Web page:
Academic Festival ends with General McCrystal
by Elijah Morlett
Cameron University’s seventh triennial Academic Festival, “Afghanistan: Its Complexities and Relevance,” concluded on March 15 as General (Ret.) Stanley McChrystal came to speak with students, faculty and the community.
McChrystal is the former commander of U.S. and international forces in Afghanistan and the former leader of Joint Special Operations Command.
His leadership of JSOC is credited with the capture of Suddam Hussein in December 2003 and the death of Abu Musab al-Zarqawi, the leader of al-Qaeda in Iraq, in June 2006.
Cameron University President Cindy Ross said that the university was honored to present the internationally recognized speaker for the festival.
“This year’s Academic Festival has been extremely successful thanks to the speakers who have shared their extensive knowledge about Afghanistan,” she said.
During the presentation, McChrystal went into the several aspects of the history and culture of Afghanistan to explain the situation there today.
“Afghans think in terms of relationships, and sometimes I am not sure we do,” McChrystal said. “We think in terms of the world…but cities do not have opinions, continents do not have passions—people do. What people think is ultimately what matters.”
He went on to talk about the issue of trust with the Afghans and Americans.
“They do not trust us, and we do not trust them,” McChrystal said. “We tried, I would argue, too much to go around the Afghan people.”
He also said, as Americans, we tend to look for a direct and quick way to solve things. However, that causes problems when forming the relationships in Afghanistan.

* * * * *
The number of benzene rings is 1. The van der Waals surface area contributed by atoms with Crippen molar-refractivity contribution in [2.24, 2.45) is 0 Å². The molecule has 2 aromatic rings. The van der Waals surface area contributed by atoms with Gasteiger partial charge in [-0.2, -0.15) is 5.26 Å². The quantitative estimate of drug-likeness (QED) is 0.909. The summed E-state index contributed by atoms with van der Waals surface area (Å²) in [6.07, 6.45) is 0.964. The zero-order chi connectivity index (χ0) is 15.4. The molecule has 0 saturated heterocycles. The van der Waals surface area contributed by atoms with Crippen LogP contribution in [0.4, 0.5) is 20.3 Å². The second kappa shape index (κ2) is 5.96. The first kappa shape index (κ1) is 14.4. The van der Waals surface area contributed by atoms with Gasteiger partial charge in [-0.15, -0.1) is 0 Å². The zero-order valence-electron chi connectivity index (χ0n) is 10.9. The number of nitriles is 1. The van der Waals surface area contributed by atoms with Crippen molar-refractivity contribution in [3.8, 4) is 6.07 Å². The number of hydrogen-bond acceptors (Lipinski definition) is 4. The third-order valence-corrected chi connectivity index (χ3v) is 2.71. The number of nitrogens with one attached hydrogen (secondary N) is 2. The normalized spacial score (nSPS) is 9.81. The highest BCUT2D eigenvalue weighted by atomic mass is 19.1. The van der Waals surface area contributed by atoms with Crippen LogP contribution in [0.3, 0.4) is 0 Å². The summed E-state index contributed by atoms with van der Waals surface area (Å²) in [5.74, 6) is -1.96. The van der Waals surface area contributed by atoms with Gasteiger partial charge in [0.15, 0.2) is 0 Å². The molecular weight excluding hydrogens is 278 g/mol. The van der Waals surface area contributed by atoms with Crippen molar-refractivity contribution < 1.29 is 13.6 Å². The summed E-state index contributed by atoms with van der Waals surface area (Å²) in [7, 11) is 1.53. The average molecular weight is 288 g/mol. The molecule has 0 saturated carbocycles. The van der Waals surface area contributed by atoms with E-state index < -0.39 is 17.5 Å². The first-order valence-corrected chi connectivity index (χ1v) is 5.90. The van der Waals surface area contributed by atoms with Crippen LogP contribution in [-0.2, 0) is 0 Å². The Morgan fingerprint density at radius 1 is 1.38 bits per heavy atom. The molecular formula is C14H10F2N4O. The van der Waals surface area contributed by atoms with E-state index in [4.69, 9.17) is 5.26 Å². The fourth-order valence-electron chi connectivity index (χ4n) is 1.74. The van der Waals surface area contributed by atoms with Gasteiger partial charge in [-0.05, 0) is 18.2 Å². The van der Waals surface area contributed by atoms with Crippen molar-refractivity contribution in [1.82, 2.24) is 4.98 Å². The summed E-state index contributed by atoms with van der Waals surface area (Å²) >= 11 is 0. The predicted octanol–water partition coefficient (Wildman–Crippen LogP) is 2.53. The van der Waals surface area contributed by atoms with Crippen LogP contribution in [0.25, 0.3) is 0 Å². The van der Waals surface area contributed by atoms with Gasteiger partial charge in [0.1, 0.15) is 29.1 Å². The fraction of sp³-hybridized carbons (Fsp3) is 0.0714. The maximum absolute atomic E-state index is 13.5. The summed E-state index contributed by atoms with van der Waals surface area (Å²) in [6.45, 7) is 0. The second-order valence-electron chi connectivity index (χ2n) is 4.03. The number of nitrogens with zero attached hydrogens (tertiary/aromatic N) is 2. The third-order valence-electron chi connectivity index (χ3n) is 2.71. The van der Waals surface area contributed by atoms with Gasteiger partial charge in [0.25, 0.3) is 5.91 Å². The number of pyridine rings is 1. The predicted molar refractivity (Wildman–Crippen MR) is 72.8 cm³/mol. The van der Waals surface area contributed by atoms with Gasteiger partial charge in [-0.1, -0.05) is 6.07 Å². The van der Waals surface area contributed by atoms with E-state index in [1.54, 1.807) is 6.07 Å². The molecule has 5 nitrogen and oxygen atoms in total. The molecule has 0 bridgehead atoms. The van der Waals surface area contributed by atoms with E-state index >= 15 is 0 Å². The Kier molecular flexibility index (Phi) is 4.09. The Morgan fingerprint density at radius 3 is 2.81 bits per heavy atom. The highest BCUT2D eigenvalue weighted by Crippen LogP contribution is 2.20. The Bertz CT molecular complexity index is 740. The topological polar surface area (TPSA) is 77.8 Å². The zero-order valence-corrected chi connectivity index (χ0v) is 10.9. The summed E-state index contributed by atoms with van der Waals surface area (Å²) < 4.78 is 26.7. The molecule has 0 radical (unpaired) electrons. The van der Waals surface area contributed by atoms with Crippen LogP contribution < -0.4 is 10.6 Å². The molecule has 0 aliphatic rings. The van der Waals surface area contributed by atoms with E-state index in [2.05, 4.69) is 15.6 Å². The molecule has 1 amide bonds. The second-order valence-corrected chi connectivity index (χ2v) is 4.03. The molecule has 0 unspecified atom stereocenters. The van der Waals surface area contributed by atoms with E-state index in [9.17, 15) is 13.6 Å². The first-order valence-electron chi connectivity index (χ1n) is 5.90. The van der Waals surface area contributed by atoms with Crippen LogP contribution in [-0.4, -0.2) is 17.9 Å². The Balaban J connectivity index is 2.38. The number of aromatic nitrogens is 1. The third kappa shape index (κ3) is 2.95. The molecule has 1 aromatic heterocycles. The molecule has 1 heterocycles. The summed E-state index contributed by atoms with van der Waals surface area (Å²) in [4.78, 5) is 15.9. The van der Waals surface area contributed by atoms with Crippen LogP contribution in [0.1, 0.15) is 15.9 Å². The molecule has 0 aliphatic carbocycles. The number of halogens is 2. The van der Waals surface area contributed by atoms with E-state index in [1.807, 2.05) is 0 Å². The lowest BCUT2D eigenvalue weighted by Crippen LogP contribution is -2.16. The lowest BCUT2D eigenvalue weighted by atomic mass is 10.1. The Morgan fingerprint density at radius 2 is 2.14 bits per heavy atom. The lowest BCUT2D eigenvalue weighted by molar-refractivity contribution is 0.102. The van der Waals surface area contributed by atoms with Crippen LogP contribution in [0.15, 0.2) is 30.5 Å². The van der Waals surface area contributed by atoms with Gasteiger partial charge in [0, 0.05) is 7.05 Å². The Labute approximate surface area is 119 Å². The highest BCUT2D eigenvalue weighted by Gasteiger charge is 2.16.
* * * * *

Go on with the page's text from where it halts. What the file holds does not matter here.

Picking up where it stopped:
“When you kill a Taliban soldier, you kill somebody’s son, or somebody’s brother or somebody’s father, and that has an effect,” he said. “That does not mean you do not have to do that, because sometimes you have to. This does mean you cannot go around the people because they determine who wins and loses.”
Another topic that was brought up is unmanned warfare, which is the use of drones, missiles and other aspects of war that does not involve direct human contact.
“I support the capability of us doing that, but only when it counts,” he said. “Unmanned strikes create frustration in these countries that do not have the ability to do the same.”
McChrystal said that modern technology in today’s warfare has created an environment where war can begin without much thought into it.
“If war is too easy, then it is too easy,” he said. “If a nation can create havoc on someone else without putting itself at risk, the danger is that the decision will be too easy to make. You do not want that decision to be so easy.”
Finally, one of the last aspects he spoke of was the future of Afghanistan after foreign forces leave.
“If we stay until 2014 along the line that President Obama has outlined and the Afghan forces continue to grow, they will have the ability to protect themselves,” McChrystal said. “The great danger is that they will be end up not united, in which they will break into civil war.”
This Academic Festival was dedicated to the memory of Dr. George Edward Stanley, a distinguished member of Cameron University’s faculty for 41 years. Stanley, a Professor of African and Middle- Eastern Languages and Linguistics, died February 2011.
Stanley was involved in the initial planning efforts of the festival. President Ross said that the year-long event was something that he wanted to be a part of.
“The purpose of the Academic Festival—to delve deep into study and exploration of a topic of interest and intrigue—is just the type of adventure Dr. Stanley enjoyed,” President Ross said.
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